The tour runs on Thursday, Friday and Saturday evenings and ends with a tutorial on pouring the perfect pint. Now, it’s been a few years since your Maitre D’ has had to pour the perfect pint, but we’re pleased to report, she’s still got the magic touch.


Beetroot juice is good for your health… and your skin

Anne Marie Feighery of Feighery's Farm Beetroot Juice. \ Philip Doyle

You don’t need the likes of me going on and on about the health benefits of beetroot. The bottom line is it grows well here in Ireland and is full of essential vitamins, minerals and antioxidants (that my kids won’t touch with a 20 foot-pole). Now it seems it can be used for skincare, as well (hopefully only dying our skin a shade of pink when we want it to).

Irish Country Living Women & Agriculture 2020 award winner Anne Marie Feighery knows all about beetroot, thanks to her family farm, and she knows all about creating value-added products, thanks to her business Feighery’s Farm Beetroot Juice. She was surprised, though, when she received a phone call from Technological University Dublin (TU Dublin) asking about conducting research on the beetroot pulp (the byproduct from the juice-making process).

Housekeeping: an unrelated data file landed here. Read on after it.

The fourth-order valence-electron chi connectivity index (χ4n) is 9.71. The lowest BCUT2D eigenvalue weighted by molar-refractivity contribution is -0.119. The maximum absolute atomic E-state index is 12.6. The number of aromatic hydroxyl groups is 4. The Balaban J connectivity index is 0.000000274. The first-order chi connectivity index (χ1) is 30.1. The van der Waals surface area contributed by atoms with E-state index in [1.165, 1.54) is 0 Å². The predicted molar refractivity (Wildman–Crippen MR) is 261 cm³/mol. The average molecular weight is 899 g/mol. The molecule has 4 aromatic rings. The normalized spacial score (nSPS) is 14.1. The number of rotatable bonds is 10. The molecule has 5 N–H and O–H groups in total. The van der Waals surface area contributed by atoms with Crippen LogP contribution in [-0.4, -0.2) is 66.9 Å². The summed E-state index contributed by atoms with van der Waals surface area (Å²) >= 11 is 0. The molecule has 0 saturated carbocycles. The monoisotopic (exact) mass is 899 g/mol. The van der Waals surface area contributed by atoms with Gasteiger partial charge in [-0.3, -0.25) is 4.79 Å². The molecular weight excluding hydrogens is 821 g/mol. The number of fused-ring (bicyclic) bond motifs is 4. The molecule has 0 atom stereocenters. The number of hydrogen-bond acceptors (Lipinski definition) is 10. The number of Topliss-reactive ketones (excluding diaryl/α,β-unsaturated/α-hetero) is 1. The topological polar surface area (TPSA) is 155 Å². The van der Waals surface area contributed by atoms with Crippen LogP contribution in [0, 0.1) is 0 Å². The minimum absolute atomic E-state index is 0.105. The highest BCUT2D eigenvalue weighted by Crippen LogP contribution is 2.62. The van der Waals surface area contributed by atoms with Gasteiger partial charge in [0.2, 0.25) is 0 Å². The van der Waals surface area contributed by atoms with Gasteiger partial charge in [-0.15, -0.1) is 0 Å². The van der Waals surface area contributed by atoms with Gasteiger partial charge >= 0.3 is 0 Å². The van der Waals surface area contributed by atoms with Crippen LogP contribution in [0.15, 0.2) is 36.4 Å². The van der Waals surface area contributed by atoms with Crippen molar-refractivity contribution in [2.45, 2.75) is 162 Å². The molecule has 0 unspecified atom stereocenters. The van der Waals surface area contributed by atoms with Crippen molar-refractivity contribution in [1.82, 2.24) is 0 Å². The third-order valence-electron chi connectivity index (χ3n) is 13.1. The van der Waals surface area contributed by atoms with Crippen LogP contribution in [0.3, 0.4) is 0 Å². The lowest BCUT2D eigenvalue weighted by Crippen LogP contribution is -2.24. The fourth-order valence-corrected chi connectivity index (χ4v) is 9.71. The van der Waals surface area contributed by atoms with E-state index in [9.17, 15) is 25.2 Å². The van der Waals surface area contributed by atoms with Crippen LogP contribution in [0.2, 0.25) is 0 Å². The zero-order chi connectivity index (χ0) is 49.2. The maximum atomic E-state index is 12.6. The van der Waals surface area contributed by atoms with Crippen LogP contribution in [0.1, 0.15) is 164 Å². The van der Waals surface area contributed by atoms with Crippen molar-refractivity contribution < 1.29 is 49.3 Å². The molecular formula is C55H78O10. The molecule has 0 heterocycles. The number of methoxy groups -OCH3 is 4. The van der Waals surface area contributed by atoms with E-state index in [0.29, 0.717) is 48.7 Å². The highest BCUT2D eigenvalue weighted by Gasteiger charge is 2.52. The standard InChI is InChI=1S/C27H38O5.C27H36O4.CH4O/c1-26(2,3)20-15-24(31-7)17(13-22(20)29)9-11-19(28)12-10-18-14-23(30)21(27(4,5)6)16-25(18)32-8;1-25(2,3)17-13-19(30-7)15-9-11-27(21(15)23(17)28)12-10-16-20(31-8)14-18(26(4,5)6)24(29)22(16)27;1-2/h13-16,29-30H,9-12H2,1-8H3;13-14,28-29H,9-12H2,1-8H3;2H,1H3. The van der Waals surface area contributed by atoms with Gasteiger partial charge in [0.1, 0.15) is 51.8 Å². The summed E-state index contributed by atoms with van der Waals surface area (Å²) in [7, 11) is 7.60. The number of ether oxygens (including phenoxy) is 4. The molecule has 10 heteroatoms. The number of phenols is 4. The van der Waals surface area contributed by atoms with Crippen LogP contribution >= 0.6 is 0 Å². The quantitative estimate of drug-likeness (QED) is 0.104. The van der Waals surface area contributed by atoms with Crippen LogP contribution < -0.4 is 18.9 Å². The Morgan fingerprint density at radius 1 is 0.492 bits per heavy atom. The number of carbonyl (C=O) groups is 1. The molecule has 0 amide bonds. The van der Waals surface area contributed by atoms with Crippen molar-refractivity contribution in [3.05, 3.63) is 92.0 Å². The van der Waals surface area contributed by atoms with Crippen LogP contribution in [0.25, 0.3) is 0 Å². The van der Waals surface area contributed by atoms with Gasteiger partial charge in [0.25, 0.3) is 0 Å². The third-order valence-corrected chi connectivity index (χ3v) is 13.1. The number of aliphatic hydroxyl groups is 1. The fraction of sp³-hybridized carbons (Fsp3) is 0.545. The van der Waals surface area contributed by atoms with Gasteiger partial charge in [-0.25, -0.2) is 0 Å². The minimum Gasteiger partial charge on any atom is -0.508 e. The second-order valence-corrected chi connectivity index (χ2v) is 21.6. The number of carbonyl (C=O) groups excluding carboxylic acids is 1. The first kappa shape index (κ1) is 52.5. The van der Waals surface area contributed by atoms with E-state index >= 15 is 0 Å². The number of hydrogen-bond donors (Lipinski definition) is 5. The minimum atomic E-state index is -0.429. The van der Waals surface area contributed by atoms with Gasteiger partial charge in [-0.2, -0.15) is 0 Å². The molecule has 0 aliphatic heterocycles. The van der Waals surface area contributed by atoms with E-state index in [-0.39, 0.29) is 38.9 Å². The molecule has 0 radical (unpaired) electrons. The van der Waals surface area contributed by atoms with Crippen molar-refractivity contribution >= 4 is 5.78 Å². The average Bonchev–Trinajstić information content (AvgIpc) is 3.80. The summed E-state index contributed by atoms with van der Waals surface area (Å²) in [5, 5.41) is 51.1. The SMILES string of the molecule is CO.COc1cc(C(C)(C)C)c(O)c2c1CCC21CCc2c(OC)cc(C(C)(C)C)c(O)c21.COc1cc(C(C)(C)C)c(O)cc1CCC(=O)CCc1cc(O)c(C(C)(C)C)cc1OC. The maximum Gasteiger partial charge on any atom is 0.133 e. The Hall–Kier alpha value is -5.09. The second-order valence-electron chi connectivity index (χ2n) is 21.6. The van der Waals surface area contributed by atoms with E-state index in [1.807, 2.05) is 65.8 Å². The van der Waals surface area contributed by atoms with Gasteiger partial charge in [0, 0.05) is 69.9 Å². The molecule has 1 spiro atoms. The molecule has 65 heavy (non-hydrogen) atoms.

“Dr Azza Silotry Naik is a lecturer in TU Dublin,” she told the Maitre D’. “She wanted to look into waste byproducts for its potential health benefits. She took our pulp back to the lab and some of her students did their thesis work on it. Last weekend, they presented and I went up to sit in on the presentation. They basically highlighted the potential of beetroot byproduct for its beneficial compounds in the food and cosmetic industry.” Beetroot pulp is generally used as animal feed but sure if there are other, more valuable uses for it, I say lather it on. Anne Marie says they incorporated the beetroot pulp into face cream and lip balm and Dr Naik will continue to work on finding the right formula.

Should Boxty have a PGI ranking?

Dromod Boxty may soon be able to add "PGI" to their food labels if the European PGI application is successful.